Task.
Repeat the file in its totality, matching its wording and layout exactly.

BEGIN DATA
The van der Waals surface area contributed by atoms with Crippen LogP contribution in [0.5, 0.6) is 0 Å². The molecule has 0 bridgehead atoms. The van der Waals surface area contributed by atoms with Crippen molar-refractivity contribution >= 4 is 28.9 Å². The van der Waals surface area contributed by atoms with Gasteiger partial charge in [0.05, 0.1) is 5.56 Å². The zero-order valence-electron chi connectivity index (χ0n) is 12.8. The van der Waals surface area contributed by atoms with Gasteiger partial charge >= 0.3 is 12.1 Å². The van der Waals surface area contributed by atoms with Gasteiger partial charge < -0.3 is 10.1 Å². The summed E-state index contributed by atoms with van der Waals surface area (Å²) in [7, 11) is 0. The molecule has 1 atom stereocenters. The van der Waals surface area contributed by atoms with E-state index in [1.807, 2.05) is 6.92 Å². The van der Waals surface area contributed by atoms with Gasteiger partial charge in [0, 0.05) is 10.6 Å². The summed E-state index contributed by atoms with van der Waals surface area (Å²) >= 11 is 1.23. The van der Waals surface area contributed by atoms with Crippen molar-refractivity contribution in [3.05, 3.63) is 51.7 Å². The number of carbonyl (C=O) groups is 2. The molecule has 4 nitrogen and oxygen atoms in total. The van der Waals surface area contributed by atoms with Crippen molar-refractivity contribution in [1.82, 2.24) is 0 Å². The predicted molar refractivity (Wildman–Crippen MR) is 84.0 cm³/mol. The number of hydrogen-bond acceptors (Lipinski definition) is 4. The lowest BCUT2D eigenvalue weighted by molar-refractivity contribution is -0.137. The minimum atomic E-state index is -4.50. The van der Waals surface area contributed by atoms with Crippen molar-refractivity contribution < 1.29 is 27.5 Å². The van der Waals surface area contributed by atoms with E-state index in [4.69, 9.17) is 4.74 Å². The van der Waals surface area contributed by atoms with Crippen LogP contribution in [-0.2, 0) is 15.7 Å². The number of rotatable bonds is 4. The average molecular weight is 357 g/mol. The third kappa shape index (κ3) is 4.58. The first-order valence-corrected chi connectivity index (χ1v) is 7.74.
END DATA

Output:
The van der Waals surface area contributed by atoms with Crippen LogP contribution in [0.5, 0.6) is 0 Å². The molecule has 0 bridgehead atoms. The van der Waals surface area contributed by atoms with Crippen molar-refractivity contribution >= 4 is 28.9 Å². The van der Waals surface area contributed by atoms with Gasteiger partial charge in [0.05, 0.1) is 5.56 Å². The zero-order valence-electron chi connectivity index (χ0n) is 12.8. The van der Waals surface area contributed by atoms with Gasteiger partial charge >= 0.3 is 12.1 Å². The van der Waals surface area contributed by atoms with Gasteiger partial charge < -0.3 is 10.1 Å². The summed E-state index contributed by atoms with van der Waals surface area (Å²) in [7, 11) is 0. The molecule has 1 atom stereocenters. The van der Waals surface area contributed by atoms with E-state index in [1.807, 2.05) is 6.92 Å². The van der Waals surface area contributed by atoms with Gasteiger partial charge in [0, 0.05) is 10.6 Å². The summed E-state index contributed by atoms with van der Waals surface area (Å²) >= 11 is 1.23. The van der Waals surface area contributed by atoms with Crippen molar-refractivity contribution in [3.05, 3.63) is 51.7 Å². The number of carbonyl (C=O) groups is 2. The molecule has 4 nitrogen and oxygen atoms in total. The van der Waals surface area contributed by atoms with Crippen molar-refractivity contribution in [1.82, 2.24) is 0 Å². The predicted molar refractivity (Wildman–Crippen MR) is 84.0 cm³/mol. The number of hydrogen-bond acceptors (Lipinski definition) is 4. The lowest BCUT2D eigenvalue weighted by molar-refractivity contribution is -0.137. The minimum atomic E-state index is -4.50. The van der Waals surface area contributed by atoms with Crippen molar-refractivity contribution < 1.29 is 27.5 Å². The van der Waals surface area contributed by atoms with E-state index in [4.69, 9.17) is 4.74 Å². The van der Waals surface area contributed by atoms with Crippen LogP contribution in [-0.2, 0) is 15.7 Å². The number of rotatable bonds is 4. The average molecular weight is 357 g/mol. The third kappa shape index (κ3) is 4.58. The first-order valence-corrected chi connectivity index (χ1v) is 7.74.